The expanded AFP screening program, begun in November 1982, consists of semiannual AFP testing of all HBsAg-positive Alaskan Natives who are tracked by a computerized register. In the program's first 14 months, 14 persons, including four with liver tumors, have been identified as having elevated AFP not related to pregnancy. Three of the tumors were biopsied and proved to be PHC: one in a 10-year-old boy who is doing well 5 months after a successful resection; one in a 66-year-old man who died 1 year after an unresectable tumor was discovered; and one in the 11-year-old boy reported above. The fourth liver tumor, documented by ultrasonography and CAT scan, was in an elderly man who declined biopsy and surgery. All patients with tumors were asymptomatic at the time of detection, and all had rising AFP levels or a single level above 1,000 ng/ml. Of the 10 remaining people with elevated AFP, one has had low-level elevations (50-90 ng/ml) and is being evaluated, and nine had transient elevations associated with acute HBV infection. These preliminary results suggest that AFP screening of HBsAg-positive persons can, at least sometimes, detect PHC at a stage when surgical resection may be curative. Reported by L Ingle, MD, S Kilkenny, MD, K Kline, MD, B McMahon, MD, T Paprocki, MD, K Petersen, MD, Alaska Native Medical Center, Alaska Area Native Health Svc, Indian Health Svc, Anchorage, Alaska; Arctic Investigations Laboratory, Center for Infectious Diseases, CDC.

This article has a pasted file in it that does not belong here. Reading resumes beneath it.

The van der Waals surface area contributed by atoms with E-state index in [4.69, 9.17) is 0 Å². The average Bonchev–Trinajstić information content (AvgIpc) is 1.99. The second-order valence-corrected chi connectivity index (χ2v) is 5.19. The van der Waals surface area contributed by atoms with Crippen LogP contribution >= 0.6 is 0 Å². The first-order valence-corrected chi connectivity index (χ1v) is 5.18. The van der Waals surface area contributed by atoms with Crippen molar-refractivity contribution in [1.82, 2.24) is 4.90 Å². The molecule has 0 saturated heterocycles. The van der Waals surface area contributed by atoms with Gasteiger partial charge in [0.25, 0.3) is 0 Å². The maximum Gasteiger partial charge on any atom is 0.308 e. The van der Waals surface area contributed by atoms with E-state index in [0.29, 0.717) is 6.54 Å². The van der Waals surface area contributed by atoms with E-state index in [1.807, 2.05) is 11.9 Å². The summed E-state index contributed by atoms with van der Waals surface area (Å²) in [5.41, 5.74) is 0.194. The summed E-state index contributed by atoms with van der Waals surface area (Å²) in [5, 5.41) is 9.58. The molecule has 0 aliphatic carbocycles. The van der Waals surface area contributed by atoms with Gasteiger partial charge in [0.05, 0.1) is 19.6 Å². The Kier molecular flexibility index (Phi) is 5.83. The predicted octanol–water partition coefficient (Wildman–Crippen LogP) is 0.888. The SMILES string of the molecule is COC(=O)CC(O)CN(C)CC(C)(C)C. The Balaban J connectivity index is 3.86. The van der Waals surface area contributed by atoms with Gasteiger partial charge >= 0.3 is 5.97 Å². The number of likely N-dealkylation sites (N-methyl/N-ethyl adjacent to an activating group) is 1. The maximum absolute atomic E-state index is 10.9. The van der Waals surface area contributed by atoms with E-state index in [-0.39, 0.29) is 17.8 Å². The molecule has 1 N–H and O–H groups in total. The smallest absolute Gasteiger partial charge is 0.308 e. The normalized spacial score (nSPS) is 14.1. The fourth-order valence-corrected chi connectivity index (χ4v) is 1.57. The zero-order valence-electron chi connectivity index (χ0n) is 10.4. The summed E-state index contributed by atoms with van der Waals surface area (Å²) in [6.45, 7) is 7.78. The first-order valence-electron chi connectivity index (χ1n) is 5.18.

Editorial Note

Editorial Note: PHC is a leading cause of cancer deaths in much of Asia and Africa. Worldwide, it is estimated that over 150 million chronic carriers of HBV infection--900,000 of whom live in the United States--are at risk for developing PHC (4).

In the past, a PHC diagnosis usually followed the onset of symptoms, and the 5-year survival rate approached zero (5). Of the various treatments for PHC, only surgical resection has resulted in long-term survival. A recent study from the People's Republic of China demonstrated that surgery in asymptomatic patients with tumors less than 5 cm in diameter can result in improved survival (6).

Well-designed prospective studies are needed to evaluate the use of AFP screening in the early detection of PHC. These studies should include measures of sensitivity, specificity, and positive predictive value, as well as an analysis of cost-effectiveness. The preliminary Alaskan experience is promising and will hopefully result in recommendations concerning the use of prospective AFP testing among HBsAg carriers.

While early detection of PHC may improve survival rates, detection is only part of the health-care strategy directed against PHC. Because of the presumed etiologic link between chronic HBV infection and PHC, preventing PHC may be possible by preventing HBV infection. The success of future HBV vaccination programs may well determine the future incidence of PHC.


  1. Heyward WL, Lanier AP, Bender TR, et al. Primary hepatocellular carcinoma in Alaskan Natives, 1969-1979. Int J Cancer 1981;28:47-50.

  2. Schreeder MT, Bender TR, McMahon BJ, et al. Prevalence of hepatitis B in selected Alaskan Eskimo villages. Am J Epidemiol 1983;118:543-9.

  3. Heyward WL, Lanier AP, Bender TR, et al. Early detection of primary hepatocellular carcinoma by screening for alpha-fetoprotein in high risk families: a case-report. Lancet 1983;II:1161-2.

  4. Report of a WHO meeting. Prevention of liver cancer. In: WHO Technical Report Series No. 691, 1983.

  5. Moertel CG. The liver. In: Holland JF, Frei E III, eds. Cancer medicine. 2nd edition. Philadelphia: Lea & Febiger, 1982:1774-81.

  6. Tang Z-y, Yu Y-q, Lin Z-y, Yang B-h, Zhou X-d, Cao Y-z. Clinical research of primary liver cancer: a 10 year (1970-1979) survey. Chin Med J 1983;96:247-50.